The problem of bullying seems to be escalating everywhere you look these days. Generally, when we think of bullying, we think about what happens on school playgrounds, in classrooms, and in restrooms among our youth. Truth be told, bullying takes place everywhere, on every level of society.
One of the definitions of bullying is the act of seeking to harm, intimidate, or coerce someone perceived as vulnerable. Does this sound familiar? It is a hallmark of any society that has distinct divisions of power. The wealthy will always be able to bully those without economic wherewithal, and the politically powerful will also be able to do the same to the politically disenfranchised. It is the inequity between groups that sets the parameters for bullying to occur.
On school playgrounds, young people, both male and female, can fall prey to bullying. So-called nerds and those who are academically inclined very often face opposition from those who are less academically adept but are stronger physically. This is especially true in some Black communities where academic achievement is equated with “acting white.”
Many people think that the issue of bullying is a simple matter to contain if only school personnel would nip it in the bud. This is far from the truth, and bullying is one of the most intractable problems faced by schools. This is because the problem is seldom confined to the school environment. There have been schools that have instituted schoolwide anti-bullying campaigns that have failed to significantly impact the problem. This is because a lot of what happens has its origins before or after school!
Schools don’t have jurisdiction in communities; they can only deal with issues that occur on school campuses. They can suspend or expel perpetrators for events that happen on school grounds, but cannot control what happens in the streets. The tentacles of the streets do reach into schools, but consequences are elusive when it comes to holding people accountable for what does not occur on school premises.
Now, one of the reasons that bullying will most likely be an ongoing problem in a lot of schools, even those with Social Emotional Learning (SEL) programs, is because that same tendency toward bullying extends to the highest places in society.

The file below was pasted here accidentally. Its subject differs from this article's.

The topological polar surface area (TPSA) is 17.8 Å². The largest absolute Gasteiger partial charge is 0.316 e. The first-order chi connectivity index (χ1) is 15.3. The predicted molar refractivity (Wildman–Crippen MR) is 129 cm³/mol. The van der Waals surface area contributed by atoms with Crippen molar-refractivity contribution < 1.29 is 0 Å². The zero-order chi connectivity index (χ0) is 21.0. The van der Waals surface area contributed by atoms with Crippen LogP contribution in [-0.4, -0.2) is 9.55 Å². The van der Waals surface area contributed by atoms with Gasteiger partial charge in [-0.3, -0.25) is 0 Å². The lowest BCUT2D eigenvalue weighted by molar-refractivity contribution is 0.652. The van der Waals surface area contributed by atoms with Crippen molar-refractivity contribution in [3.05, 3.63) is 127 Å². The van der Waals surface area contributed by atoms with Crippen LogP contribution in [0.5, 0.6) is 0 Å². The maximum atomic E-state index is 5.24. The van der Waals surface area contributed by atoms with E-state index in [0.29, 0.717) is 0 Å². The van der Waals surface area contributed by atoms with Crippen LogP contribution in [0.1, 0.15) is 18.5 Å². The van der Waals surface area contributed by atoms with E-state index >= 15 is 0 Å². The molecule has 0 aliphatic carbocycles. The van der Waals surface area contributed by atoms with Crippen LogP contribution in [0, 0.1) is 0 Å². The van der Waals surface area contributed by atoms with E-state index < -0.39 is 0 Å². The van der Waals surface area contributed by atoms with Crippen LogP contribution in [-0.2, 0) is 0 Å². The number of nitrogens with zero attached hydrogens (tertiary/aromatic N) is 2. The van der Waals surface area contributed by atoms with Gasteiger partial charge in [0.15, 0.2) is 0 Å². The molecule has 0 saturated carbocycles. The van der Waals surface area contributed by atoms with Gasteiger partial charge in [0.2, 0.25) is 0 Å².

People have watched as the police bully people, especially Black and brown people, with impunity. They have watched as husbands bully their wives in domestic violence altercations. They have observed transgender people being routinely murdered. They have observed how wealthy countries, i.e., colonizers, have run roughshod over less technically developed nations. They have watched dictators mistreat and exploit their subjects.
One of the biggest role models for bullying occurred in the United States during the past four years. The former president of the United States blatantly used the bullying tactic to such an extent that he held his entire political party almost in the palm of his hands. The result is that we have all observed how the political will of the GOP has been highjacked and has evolved to a level that American democracy is endangered.
The latest example of bullying is seen in Afghanistan wherein the Taliban has taken control of that nation. They are so feared that people are trying to flee the country in droves, leaving their possessions behind. Their fright is almost palpable; this is clearly because the people are familiar with their atavistic bully tactics.
Fundamentally, we can conclude that bullying is a natural characteristic of current humanity. It can be seen among preschoolers, on elementary and secondary school playgrounds, in oppressive workplaces, on national political and economic stages, and in boardrooms everywhere.
The problem will not be easily solved until humanity sincerely attempts to embrace the brotherhood tenets required for a successful world. This is why classroom bullying is such a tough row to hoe. The truth, however, is that the classroom is one of the best places to address the problem.
If young, impressionable minds can begin to demonstrate a higher level of human interaction as encouraged by enlightened teachers and school administrators, we just may see some progress toward the eradication of the problem of bullying. A Luta Continua.